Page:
GPs ‘not trained’ to commission services

    Doctors’ leaders have warned that the commissioning of child
    protection services by primary care trusts should only happen where
    there are experienced GPs with sufficient resources.

    The call follows reports that the children’s national service
    framework task force may consider a proposal to pilot the idea in
    several areas.

    Although some GPs with an interest in child protection have
    supported calls for PCTs to commission such services, the British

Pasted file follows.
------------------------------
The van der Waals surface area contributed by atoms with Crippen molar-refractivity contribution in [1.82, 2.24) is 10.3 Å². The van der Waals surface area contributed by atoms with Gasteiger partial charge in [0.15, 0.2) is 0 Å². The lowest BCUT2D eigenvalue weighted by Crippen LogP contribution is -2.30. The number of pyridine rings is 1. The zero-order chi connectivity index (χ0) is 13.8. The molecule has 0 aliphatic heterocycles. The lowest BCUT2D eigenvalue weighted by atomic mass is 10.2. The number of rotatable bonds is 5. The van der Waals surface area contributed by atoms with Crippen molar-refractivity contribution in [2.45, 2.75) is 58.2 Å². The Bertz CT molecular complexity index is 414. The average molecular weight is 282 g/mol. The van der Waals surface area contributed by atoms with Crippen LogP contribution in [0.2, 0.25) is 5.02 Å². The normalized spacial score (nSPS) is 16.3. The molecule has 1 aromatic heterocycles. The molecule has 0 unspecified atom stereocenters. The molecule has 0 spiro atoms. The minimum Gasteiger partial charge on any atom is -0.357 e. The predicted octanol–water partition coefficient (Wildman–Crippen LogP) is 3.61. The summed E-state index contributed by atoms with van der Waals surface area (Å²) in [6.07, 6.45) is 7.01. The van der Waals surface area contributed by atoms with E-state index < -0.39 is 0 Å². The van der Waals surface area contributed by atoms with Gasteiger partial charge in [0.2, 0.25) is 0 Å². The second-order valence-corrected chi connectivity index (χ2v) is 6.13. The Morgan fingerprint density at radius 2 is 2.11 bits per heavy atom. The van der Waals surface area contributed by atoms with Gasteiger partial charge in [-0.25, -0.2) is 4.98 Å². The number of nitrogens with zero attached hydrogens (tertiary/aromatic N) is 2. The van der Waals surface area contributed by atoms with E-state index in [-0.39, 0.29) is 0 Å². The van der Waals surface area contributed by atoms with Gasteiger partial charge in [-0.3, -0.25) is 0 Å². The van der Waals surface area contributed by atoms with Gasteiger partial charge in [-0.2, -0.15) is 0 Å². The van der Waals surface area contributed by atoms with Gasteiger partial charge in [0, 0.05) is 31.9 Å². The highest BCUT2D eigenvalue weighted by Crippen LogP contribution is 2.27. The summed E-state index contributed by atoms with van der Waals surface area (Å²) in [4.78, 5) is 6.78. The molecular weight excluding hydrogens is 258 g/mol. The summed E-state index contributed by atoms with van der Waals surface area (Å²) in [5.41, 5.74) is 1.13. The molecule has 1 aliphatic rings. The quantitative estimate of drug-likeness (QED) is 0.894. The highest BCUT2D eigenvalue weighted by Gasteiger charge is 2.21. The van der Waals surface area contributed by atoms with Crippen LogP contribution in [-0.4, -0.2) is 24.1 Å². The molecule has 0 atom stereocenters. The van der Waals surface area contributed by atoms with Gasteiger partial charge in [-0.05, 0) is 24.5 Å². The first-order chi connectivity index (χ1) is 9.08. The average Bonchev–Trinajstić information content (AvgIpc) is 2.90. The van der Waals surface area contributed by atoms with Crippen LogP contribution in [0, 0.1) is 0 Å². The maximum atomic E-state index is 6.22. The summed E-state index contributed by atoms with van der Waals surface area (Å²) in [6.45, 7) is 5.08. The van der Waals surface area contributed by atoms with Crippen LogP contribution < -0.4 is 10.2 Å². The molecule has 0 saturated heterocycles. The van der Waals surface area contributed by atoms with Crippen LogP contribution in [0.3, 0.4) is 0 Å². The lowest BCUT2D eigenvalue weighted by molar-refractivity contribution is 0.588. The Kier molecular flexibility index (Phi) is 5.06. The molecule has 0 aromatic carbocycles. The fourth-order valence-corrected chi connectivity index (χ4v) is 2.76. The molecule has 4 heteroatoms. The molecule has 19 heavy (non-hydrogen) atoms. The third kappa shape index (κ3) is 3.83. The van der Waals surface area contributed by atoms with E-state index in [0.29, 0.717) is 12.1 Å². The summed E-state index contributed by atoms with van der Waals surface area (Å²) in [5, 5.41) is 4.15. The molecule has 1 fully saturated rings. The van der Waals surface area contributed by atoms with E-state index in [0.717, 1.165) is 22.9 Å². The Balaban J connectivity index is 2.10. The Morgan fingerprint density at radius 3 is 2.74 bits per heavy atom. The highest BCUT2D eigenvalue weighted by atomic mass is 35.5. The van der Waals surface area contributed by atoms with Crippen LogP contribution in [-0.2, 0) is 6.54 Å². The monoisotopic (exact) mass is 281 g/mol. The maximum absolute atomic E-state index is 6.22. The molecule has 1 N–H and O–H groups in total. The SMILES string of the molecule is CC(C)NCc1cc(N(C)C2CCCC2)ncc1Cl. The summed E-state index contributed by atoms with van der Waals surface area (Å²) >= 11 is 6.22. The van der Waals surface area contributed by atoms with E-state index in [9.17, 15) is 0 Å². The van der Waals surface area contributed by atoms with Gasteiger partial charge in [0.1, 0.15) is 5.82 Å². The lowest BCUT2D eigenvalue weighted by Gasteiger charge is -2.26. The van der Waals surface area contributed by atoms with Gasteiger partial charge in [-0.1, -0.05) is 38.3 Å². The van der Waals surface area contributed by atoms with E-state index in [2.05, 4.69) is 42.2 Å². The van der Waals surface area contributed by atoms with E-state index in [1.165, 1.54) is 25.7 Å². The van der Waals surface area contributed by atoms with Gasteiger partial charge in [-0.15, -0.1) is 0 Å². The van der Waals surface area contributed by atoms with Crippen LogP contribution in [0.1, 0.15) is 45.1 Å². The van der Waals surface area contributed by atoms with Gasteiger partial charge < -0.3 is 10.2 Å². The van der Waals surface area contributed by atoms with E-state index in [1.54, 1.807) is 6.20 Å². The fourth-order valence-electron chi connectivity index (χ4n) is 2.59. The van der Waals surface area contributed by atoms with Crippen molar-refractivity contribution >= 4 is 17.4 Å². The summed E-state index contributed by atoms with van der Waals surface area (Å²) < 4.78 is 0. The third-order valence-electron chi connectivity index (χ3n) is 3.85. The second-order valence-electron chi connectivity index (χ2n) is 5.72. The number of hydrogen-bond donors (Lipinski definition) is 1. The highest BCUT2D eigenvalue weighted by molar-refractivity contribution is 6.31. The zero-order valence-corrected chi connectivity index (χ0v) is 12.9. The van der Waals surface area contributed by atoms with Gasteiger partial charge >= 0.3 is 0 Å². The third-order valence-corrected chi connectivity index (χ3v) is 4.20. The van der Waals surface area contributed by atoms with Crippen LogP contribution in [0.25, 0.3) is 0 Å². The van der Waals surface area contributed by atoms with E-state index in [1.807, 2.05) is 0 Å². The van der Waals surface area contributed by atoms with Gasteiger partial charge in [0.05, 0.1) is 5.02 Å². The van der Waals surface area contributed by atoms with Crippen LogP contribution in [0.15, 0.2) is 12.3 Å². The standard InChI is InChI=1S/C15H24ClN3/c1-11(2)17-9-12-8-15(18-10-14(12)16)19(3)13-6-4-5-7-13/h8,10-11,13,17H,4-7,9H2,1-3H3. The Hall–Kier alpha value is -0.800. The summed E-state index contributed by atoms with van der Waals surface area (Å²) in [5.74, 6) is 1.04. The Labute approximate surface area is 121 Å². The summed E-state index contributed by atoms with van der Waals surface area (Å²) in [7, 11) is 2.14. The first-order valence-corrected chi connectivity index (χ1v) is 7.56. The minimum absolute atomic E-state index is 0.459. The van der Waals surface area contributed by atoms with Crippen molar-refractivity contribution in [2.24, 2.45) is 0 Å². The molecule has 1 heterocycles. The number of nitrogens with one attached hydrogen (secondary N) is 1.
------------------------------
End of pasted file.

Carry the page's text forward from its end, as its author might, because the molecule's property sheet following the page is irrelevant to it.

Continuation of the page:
Medical Association cautioned that it should not happen widely and
    only where committed doctors are already in place.

    BMA GPs’ committee executive member Dr Andrew Dearden said most
    GPs were not sufficiently trained in child protection issues and
    did not have the time to take on such work.

    “In my opinion, health visitors are more likely to see children
    when they don’t come into the surgery. It is a question of the most
    appropriate person.”

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